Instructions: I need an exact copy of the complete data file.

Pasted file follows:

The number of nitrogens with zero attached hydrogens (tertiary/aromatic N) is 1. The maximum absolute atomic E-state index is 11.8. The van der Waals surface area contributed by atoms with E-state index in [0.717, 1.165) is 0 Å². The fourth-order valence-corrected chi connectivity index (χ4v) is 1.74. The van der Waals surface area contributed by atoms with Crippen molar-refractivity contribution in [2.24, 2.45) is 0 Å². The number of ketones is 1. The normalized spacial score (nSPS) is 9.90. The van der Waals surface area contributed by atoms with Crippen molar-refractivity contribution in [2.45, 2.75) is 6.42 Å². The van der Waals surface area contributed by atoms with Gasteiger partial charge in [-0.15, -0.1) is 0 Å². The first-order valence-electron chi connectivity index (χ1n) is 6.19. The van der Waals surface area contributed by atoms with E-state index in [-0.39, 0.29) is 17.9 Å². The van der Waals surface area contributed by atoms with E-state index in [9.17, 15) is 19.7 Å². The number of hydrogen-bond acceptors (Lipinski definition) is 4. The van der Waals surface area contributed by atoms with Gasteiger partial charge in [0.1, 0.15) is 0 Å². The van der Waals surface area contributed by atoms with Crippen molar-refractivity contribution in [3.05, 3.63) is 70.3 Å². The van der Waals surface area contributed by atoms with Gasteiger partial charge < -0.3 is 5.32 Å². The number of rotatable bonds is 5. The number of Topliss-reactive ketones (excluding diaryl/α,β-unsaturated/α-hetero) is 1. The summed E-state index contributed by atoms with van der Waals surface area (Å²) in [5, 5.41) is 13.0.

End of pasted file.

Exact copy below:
The number of nitrogens with zero attached hydrogens (tertiary/aromatic N) is 1. The maximum absolute atomic E-state index is 11.8. The van der Waals surface area contributed by atoms with E-state index in [0.717, 1.165) is 0 Å². The fourth-order valence-corrected chi connectivity index (χ4v) is 1.74. The van der Waals surface area contributed by atoms with Crippen molar-refractivity contribution in [2.24, 2.45) is 0 Å². The number of ketones is 1. The normalized spacial score (nSPS) is 9.90. The van der Waals surface area contributed by atoms with Crippen molar-refractivity contribution in [2.45, 2.75) is 6.42 Å². The van der Waals surface area contributed by atoms with Gasteiger partial charge in [-0.15, -0.1) is 0 Å². The first-order valence-electron chi connectivity index (χ1n) is 6.19. The van der Waals surface area contributed by atoms with E-state index in [-0.39, 0.29) is 17.9 Å². The van der Waals surface area contributed by atoms with E-state index in [9.17, 15) is 19.7 Å². The number of hydrogen-bond acceptors (Lipinski definition) is 4. The van der Waals surface area contributed by atoms with Gasteiger partial charge in [0.1, 0.15) is 0 Å². The van der Waals surface area contributed by atoms with Crippen molar-refractivity contribution in [3.05, 3.63) is 70.3 Å². The van der Waals surface area contributed by atoms with Gasteiger partial charge < -0.3 is 5.32 Å². The number of rotatable bonds is 5. The number of Topliss-reactive ketones (excluding diaryl/α,β-unsaturated/α-hetero) is 1. The summed E-state index contributed by atoms with van der Waals surface area (Å²) in [5, 5.41) is 13.0.